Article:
Speaking Suryoyo in contemporary Syrian society can be a complex experience. While the language serves as a cherished link to our cultural and historical heritage, it can also create a sense of alienation, of not fully fitting into the broader Syrian societal context. This is particularly true in the case of activists from the Assyrian community working in Syrian civil society, and it is in this context that I have always felt some degree of patronisation for my Assyrian identity. My knowledge of Suryoyo was readily adopted as a useful diversity token for the movement, while my imperfect knowledge of Arabic – due to growing up in the diaspora – was seen as an annoyance. Searching for a place in Syrian civil society during the early years of the revolution, I rarely experienced appreciation or respect for speaking Suryoyo.

These linguistic and cultural differences have often made it challenging to seamlessly integrate, especially in activist settings where the dominant language was Arabic. Despite these challenges, speaking Suryoyo is an assertion of my identity and a powerful expression of my cultural pride and self-reception. It signifies the preservation of my unique heritage that contributes to the diverse mosaic of Syrian society, even if it comes with the need to navigate between tradition, a changing social landscape, and recent ethnic and religious tensions. The exposure of Suryoyo to a wider community, both in Syria and outside, leads to more understanding and acceptance of the Assyrian community within the tapestry of Syria. I believe that maintaining Suryoyo as an integral part of Syrian society will ensure not only the survival of the language but also the diversity of the Syrian people in their pursuit of a new Syrian identity outside of nationalist agendas. In this article I intend to address the main struggles relating to the survival of Suryoyo as part of Syria, as well as to encourage the key actors and decision-makers in Syrian civil society to take Suryoyo and the Assyrian people into consideration when considering the future of the country.

Suryoyo in Syria

Syria is a nation steeped in history and has been a melting pot of diverse cultures and ethnicities for centuries. Among the rich tapestry of communities that call Syria home, the Assyrians (also known as Syriacs or Arameans) have played a significant role in shaping the cultural landscape of the region. The importance of Suryoyo (ܣܘܪܝܝܐ), the native language of the Assyrian community in Syria (as well as in Iraq and Turkey), extends beyond its linguistic and religious dimensions: it serves as a cornerstone for preserving the country’s cultural heritage and nurturing a distinct identity.

The roots of Suryoyo can be traced back to the ancient Assyrians, an early civilisation which reached its height as an empire from 1400 to 600 BCE and covered territories of what is now Iraq, Syria, Lebanon and Palestine, also reaching Anatolia, Iran and Egypt. As one of the region’s first empires, it laid the foundation for much of the heritage of the SWANA region and the kingdoms that followed. The Assyrians used the Aramaic language for administrative purposes, and over time, this linguistic tradition evolved into Suryoyo, the Western dialect of Neo-Aramaic mostly spoken by Assyrians in South-Eastern Turkey and North-Eastern Syria (the corresponding Eastern dialect of Neo-Aramaic, known as Sureth, is mostly spoken by Assyrians in Iraq and some villages in Syria along the Khabur River). The historical significance of Suryoyo in Syria lies in its connection to the ancient civilisations that once flourished in the region. Indeed, the name ‘Syria’ itself originates from the ancient Greek name Syrioi, in reference to the ancient Assyrians (Aššūrāyu). As a living language with deep historical roots, Suryoyo serves as a bridge between the past and the present, connecting modern Suryoyo-speaking Syrians to their ancient forebears.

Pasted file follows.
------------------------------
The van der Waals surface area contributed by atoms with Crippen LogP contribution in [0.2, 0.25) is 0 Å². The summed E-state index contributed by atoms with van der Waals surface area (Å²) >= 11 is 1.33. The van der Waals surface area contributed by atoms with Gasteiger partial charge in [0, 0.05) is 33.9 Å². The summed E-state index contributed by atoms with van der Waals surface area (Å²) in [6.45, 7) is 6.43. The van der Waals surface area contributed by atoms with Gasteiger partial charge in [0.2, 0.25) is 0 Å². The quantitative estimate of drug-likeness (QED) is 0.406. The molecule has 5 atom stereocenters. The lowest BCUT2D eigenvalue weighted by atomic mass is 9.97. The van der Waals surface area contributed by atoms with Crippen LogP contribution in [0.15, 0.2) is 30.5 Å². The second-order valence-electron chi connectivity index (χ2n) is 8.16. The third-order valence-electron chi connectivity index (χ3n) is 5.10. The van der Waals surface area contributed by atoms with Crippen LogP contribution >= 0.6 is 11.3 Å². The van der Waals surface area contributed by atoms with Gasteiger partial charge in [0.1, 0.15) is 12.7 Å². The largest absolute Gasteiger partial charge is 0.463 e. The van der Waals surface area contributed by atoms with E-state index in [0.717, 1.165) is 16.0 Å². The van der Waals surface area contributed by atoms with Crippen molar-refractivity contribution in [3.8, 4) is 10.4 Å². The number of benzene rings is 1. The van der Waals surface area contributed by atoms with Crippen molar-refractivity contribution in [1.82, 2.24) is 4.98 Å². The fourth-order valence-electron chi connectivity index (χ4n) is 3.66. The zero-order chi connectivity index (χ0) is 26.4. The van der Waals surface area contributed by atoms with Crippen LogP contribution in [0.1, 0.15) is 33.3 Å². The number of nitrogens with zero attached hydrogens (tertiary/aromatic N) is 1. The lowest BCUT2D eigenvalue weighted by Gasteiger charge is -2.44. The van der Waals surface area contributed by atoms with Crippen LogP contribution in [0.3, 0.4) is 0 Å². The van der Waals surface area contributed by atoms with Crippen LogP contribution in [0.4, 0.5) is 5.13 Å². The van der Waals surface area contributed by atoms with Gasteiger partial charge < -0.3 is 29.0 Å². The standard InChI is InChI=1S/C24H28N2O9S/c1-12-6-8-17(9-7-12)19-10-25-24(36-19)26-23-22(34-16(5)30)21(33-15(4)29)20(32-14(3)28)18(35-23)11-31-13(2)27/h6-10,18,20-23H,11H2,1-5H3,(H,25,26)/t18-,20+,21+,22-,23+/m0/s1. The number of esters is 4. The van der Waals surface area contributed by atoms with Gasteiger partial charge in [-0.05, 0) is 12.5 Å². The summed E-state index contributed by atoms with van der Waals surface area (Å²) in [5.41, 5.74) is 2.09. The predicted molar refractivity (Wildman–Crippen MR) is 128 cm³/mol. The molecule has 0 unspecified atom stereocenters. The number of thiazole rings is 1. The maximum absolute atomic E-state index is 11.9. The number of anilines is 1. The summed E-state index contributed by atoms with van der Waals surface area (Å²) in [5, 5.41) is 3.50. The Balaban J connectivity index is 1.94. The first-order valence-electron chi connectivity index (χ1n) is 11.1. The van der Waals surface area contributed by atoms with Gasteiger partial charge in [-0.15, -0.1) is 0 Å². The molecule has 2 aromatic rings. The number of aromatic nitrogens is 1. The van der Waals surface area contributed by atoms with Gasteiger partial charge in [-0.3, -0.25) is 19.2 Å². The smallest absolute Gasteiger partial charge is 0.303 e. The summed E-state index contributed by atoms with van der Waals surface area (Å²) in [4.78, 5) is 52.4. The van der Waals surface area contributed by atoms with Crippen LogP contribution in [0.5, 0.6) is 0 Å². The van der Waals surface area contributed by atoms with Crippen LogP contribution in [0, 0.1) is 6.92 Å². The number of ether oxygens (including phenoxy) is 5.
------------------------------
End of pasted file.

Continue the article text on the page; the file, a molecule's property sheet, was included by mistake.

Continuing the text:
Suryoyo became more present in Syria following the 1915 Genocide (Sayfo) committed by Turkey against the Armenian, Assyrian and Pontic Greek minorities. My own ancestors were among the minorities expelled to Syria by the Ottomans, during the death marches which led to the creation of refugee settlements in Northern Syria, when cities such as Qamišlo (Qamishli), Dira Ze’urta (Deir ez-Zor) and Derik (Al-Malikiyah) becoming the new homes for many Assyrians displaced from Tur Abdin.

Suryoyo is not merely a means of communication; it is a vessel that carries the cultural heritage of the Assyrian people. The language (lišono) encapsulates centuries-old traditions, folklore and wisdom passed down through generations. Syria has a long history of ethnic and religious coexistence, and preserving Suryoyo is crucial to maintaining that cultural diversity. Efforts to safeguard and promote the language are integral to preserving the unique identity of the Assyrian community and ensuring that their rich cultural heritage continues to thrive.

The intertwined relationship between Suryoyo and Assyrian Christianity adds another layer of significance to the language in Syria. Various Christian denominations within the Assyrian community, such as the Syriac Orthodox Church (’ito Suryayto) and the Assyrian Church of the East, the Chaldean Catholic Church (as well as the Maronite Church in Lebanon), use Suryoyo (or its liturgical version, Classical Syriac) in their liturgical practices. The language has been the main medium for expressing religious devotion, performing ceremonies and reciting scripture. As a result, Suryoyo holds a central place in the spiritual identity of Assyrian Christians in Syria, providing a linguistic connection to their religious heritage.